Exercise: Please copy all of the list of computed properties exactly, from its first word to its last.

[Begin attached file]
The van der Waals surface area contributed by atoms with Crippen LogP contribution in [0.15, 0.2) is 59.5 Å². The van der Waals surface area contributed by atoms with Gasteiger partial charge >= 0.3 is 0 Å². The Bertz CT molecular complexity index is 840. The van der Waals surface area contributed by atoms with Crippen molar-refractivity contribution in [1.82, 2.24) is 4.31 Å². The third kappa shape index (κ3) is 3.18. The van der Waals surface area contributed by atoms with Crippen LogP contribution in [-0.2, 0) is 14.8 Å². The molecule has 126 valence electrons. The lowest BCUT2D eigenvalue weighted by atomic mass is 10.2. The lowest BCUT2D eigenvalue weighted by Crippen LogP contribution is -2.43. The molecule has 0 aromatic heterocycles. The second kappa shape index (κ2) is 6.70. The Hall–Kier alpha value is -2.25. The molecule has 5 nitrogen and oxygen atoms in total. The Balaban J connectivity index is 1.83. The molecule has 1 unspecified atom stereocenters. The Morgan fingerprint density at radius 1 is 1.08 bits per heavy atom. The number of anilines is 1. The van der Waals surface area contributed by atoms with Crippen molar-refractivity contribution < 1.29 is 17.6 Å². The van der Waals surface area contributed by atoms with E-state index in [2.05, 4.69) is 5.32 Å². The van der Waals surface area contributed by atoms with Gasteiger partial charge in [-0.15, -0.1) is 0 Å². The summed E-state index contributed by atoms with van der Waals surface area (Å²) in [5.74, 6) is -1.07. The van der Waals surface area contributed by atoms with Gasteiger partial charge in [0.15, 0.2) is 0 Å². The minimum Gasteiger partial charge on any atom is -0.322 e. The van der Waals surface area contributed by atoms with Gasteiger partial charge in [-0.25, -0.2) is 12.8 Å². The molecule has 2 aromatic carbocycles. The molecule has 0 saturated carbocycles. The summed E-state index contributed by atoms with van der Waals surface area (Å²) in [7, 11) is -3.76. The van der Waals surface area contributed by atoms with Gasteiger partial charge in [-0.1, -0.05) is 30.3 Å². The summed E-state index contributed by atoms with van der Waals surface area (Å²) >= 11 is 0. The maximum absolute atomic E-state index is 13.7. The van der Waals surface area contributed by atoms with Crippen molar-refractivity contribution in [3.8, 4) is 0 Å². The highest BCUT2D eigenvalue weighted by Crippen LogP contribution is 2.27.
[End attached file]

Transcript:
The van der Waals surface area contributed by atoms with Crippen LogP contribution in [0.15, 0.2) is 59.5 Å². The van der Waals surface area contributed by atoms with Gasteiger partial charge >= 0.3 is 0 Å². The Bertz CT molecular complexity index is 840. The van der Waals surface area contributed by atoms with Crippen molar-refractivity contribution in [1.82, 2.24) is 4.31 Å². The third kappa shape index (κ3) is 3.18. The van der Waals surface area contributed by atoms with Crippen LogP contribution in [-0.2, 0) is 14.8 Å². The molecule has 126 valence electrons. The lowest BCUT2D eigenvalue weighted by atomic mass is 10.2. The lowest BCUT2D eigenvalue weighted by Crippen LogP contribution is -2.43. The molecule has 0 aromatic heterocycles. The second kappa shape index (κ2) is 6.70. The Hall–Kier alpha value is -2.25. The molecule has 5 nitrogen and oxygen atoms in total. The Balaban J connectivity index is 1.83. The molecule has 1 unspecified atom stereocenters. The Morgan fingerprint density at radius 1 is 1.08 bits per heavy atom. The number of anilines is 1. The van der Waals surface area contributed by atoms with Crippen molar-refractivity contribution < 1.29 is 17.6 Å². The van der Waals surface area contributed by atoms with E-state index in [2.05, 4.69) is 5.32 Å². The van der Waals surface area contributed by atoms with Gasteiger partial charge in [-0.15, -0.1) is 0 Å². The summed E-state index contributed by atoms with van der Waals surface area (Å²) in [5.74, 6) is -1.07. The van der Waals surface area contributed by atoms with Gasteiger partial charge in [0.15, 0.2) is 0 Å². The minimum Gasteiger partial charge on any atom is -0.322 e. The van der Waals surface area contributed by atoms with Gasteiger partial charge in [-0.25, -0.2) is 12.8 Å². The molecule has 2 aromatic carbocycles. The molecule has 0 saturated carbocycles. The summed E-state index contributed by atoms with van der Waals surface area (Å²) in [7, 11) is -3.76. The van der Waals surface area contributed by atoms with Gasteiger partial charge in [-0.1, -0.05) is 30.3 Å². The summed E-state index contributed by atoms with van der Waals surface area (Å²) >= 11 is 0. The maximum absolute atomic E-state index is 13.7. The van der Waals surface area contributed by atoms with Crippen molar-refractivity contribution in [3.8, 4) is 0 Å². The highest BCUT2D eigenvalue weighted by Crippen LogP contribution is 2.27.